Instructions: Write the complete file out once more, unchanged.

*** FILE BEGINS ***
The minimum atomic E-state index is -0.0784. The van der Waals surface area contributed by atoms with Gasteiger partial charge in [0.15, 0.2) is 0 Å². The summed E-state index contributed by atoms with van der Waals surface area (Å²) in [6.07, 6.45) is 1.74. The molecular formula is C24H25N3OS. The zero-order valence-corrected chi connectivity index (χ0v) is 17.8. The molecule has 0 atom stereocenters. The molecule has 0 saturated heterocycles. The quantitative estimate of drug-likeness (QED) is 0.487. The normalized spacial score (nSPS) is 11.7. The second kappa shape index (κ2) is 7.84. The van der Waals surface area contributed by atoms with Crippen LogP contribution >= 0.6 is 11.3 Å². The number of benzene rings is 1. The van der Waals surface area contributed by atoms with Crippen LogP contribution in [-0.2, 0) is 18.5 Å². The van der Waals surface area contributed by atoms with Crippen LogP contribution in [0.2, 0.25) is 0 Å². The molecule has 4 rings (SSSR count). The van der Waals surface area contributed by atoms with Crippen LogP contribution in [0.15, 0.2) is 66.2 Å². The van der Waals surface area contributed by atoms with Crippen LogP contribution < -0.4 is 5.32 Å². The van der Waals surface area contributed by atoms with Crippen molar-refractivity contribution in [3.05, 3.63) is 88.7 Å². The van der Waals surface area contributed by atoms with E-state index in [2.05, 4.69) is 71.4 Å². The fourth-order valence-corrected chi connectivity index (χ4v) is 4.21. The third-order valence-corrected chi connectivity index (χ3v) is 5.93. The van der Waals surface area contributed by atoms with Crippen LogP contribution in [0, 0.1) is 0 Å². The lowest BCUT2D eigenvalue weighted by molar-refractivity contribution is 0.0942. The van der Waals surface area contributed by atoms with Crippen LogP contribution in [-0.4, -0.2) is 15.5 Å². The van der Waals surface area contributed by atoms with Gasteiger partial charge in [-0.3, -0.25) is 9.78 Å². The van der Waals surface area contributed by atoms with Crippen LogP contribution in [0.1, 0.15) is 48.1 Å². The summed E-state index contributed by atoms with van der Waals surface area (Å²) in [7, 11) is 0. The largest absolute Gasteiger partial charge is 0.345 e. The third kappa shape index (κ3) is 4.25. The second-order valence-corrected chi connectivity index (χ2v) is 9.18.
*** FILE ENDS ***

The minimum atomic E-state index is -0.0784. The van der Waals surface area contributed by atoms with Gasteiger partial charge in [0.15, 0.2) is 0 Å². The summed E-state index contributed by atoms with van der Waals surface area (Å²) in [6.07, 6.45) is 1.74. The molecular formula is C24H25N3OS. The zero-order valence-corrected chi connectivity index (χ0v) is 17.8. The molecule has 0 atom stereocenters. The molecule has 0 saturated heterocycles. The quantitative estimate of drug-likeness (QED) is 0.487. The normalized spacial score (nSPS) is 11.7. The second kappa shape index (κ2) is 7.84. The van der Waals surface area contributed by atoms with Crippen LogP contribution >= 0.6 is 11.3 Å². The number of benzene rings is 1. The van der Waals surface area contributed by atoms with Crippen LogP contribution in [-0.2, 0) is 18.5 Å². The van der Waals surface area contributed by atoms with Crippen LogP contribution in [0.2, 0.25) is 0 Å². The molecule has 4 rings (SSSR count). The van der Waals surface area contributed by atoms with Crippen LogP contribution in [0.15, 0.2) is 66.2 Å². The van der Waals surface area contributed by atoms with Crippen LogP contribution < -0.4 is 5.32 Å². The van der Waals surface area contributed by atoms with Crippen molar-refractivity contribution in [3.05, 3.63) is 88.7 Å². The van der Waals surface area contributed by atoms with E-state index in [2.05, 4.69) is 71.4 Å². The fourth-order valence-corrected chi connectivity index (χ4v) is 4.21. The third-order valence-corrected chi connectivity index (χ3v) is 5.93. The van der Waals surface area contributed by atoms with Crippen LogP contribution in [0, 0.1) is 0 Å². The lowest BCUT2D eigenvalue weighted by molar-refractivity contribution is 0.0942. The van der Waals surface area contributed by atoms with Crippen LogP contribution in [-0.4, -0.2) is 15.5 Å². The van der Waals surface area contributed by atoms with Gasteiger partial charge in [-0.3, -0.25) is 9.78 Å². The van der Waals surface area contributed by atoms with Crippen LogP contribution in [0.1, 0.15) is 48.1 Å². The summed E-state index contributed by atoms with van der Waals surface area (Å²) in [7, 11) is 0. The largest absolute Gasteiger partial charge is 0.345 e. The third kappa shape index (κ3) is 4.25. The second-order valence-corrected chi connectivity index (χ2v) is 9.18.